Tuesday, September 16, 2008

The Future is Not Binary - Part 1

Publishing is a diverse and complex industry. Some would argue that it is many industries that have merely been brought together by a common format the book. These industries are diverging as a result of opportunities such as print on demand (POD) and digitisation (ebooks). Some would say that this heralds the end of the generalist publisher and retailer and promotes specialists both in terms of the development of content and rights and their sale to the channel and end consumer. Some may box the different publishing models and predict which will fail and which will succeed in the future. Publishing is and will remain diverse and complex and the one thing that is certain going forward is that there are no silver bullets and that its future is not binary.

If we look at POD, we have to understand that it is about manufacturing, inventory and distribution. We all know that it is not suitable for all, but that it is suitable for many. Its suitability is not always at title level and may even only be at a certain stage in the life cycle of a title. Some have long understood this and have successfully used POD to manage their production, inventory and distribution of their back list, retaining titles that would have been uneconomic to do so in the old model. Some have been able to do this because their rights model enabled them to effectively exploit the sunk cost and move fee based titles across. Many publishers who work on a royalty based model may find that their contract prohibit this approach.

POD is all things to all people. For many today, it represents short cycle print runs and enables them to reduce inventory. To others it is print on demand, sell one make one. To some retailers it offers localised printing and just in time not just in case stock control and responsive customer service. But by itself it is just digital production.

One of the most successful POD publishers is Cambridge University Press, who through their vision have built up a significant POD inventory of some 10,000 plus titles. Has this been economically successful? Yes. Has it been operationally successful? Yes. Is their model applicable to all even within their sector – probably not? I remember sitting down with three major publishers and two industry bodies at the advent of POD. The objective was to look at the systems and process implications of POD and establish the common way forward. The publishers could not even agree then of the definition, let alone the business model and processes.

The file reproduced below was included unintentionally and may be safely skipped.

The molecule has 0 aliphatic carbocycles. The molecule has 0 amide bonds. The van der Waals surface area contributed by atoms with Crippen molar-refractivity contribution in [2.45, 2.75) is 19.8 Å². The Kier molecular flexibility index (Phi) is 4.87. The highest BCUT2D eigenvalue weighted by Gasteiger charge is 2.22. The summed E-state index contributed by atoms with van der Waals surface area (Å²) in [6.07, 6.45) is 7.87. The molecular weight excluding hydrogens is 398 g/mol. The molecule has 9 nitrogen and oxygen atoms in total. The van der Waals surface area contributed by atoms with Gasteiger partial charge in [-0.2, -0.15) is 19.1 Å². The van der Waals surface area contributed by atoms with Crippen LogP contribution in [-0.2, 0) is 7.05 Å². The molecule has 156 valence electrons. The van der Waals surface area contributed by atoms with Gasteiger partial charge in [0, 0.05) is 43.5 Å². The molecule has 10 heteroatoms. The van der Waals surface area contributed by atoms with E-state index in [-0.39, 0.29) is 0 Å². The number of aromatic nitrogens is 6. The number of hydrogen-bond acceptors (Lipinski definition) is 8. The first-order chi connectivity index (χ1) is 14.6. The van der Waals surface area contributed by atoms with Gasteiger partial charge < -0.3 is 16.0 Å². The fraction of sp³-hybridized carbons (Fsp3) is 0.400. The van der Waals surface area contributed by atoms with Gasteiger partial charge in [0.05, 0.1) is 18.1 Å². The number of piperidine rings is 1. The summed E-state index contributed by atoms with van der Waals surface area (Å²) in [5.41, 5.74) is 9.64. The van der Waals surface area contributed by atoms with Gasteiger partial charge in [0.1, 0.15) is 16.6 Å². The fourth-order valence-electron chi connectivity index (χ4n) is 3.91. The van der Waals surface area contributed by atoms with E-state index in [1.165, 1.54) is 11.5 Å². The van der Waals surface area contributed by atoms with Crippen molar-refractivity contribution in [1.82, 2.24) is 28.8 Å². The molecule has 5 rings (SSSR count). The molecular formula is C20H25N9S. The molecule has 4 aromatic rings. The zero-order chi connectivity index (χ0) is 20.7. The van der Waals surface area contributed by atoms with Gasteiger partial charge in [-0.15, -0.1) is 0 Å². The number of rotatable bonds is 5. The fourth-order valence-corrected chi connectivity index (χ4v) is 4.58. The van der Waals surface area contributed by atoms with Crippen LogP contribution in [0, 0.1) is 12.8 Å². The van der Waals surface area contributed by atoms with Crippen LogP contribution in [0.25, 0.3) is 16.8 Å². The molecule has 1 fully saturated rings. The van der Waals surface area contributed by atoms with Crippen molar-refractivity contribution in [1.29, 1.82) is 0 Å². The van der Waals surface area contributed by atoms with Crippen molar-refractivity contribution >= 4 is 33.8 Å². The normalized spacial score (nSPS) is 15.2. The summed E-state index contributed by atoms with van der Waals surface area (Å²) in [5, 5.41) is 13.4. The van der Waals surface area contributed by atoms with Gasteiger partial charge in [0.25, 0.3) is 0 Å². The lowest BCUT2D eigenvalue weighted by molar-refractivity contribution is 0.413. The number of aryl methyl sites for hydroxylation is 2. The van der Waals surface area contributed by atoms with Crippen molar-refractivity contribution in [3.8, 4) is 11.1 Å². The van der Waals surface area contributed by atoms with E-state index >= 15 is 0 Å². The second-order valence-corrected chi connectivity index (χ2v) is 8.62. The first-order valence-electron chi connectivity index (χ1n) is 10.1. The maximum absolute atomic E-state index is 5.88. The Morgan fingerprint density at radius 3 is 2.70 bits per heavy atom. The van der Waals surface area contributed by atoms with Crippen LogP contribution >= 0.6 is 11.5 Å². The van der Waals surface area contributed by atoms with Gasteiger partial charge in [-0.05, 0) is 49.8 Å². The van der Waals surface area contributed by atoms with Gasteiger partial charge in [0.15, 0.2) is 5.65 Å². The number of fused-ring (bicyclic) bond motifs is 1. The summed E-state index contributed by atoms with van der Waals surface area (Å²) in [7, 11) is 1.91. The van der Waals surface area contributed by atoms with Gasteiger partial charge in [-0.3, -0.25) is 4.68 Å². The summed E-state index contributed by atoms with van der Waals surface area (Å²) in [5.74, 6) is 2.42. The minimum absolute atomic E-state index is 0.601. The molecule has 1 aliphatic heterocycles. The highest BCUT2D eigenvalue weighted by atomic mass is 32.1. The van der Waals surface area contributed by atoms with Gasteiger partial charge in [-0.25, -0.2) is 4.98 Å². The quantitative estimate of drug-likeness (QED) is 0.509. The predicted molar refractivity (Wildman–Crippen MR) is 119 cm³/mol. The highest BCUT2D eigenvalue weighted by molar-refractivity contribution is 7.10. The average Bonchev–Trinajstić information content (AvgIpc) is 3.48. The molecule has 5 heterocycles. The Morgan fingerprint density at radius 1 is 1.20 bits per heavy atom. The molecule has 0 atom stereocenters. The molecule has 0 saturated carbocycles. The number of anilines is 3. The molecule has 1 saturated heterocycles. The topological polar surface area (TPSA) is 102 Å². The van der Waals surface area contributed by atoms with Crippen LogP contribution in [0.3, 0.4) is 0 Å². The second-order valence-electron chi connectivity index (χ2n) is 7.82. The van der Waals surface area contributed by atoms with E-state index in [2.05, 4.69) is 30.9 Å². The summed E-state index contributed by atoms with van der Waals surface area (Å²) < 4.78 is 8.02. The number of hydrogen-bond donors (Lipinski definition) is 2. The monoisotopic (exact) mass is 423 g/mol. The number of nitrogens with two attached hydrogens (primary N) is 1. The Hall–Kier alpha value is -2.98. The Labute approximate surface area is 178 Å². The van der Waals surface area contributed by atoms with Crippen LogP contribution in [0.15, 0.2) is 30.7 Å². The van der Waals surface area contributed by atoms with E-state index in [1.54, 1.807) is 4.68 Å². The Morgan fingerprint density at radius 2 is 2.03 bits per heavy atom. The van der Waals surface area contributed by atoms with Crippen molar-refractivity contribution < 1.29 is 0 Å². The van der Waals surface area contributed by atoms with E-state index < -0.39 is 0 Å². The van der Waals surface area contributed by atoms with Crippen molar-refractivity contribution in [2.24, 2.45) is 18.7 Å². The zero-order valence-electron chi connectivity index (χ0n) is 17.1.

June said...

The publishers could even agree then of the definition, let alone the business model and processes.

Is there a typo in there Martyn, should it not read "could NOT agree". It seems to me as if some still can't.

Anonymous said...

Good point Martyn, it IS a compound industry and traditional publishing will likely de-bundle under the influence of the new technologies, while the big communications companies will take the opportunity to integrate even more activities. It is surely only a matter of time before Amazon starts acquiring editorial imprints. As for POD, you're right, it's not the next big thing, it's just another technological option like the paperback. I still think the NBT is the eBook. The sluggish start means nothing. A conversion of this kind has to grow gradually--even the telephone took decades to come into general use. Once the industry agrees on a universal format portable e-readers will become as ubiquitous as iPods. I thought the British Library's estimate of 2020 as the time publishers will cease using paper was too conservative, but now I'm beginning to think it's about right after all.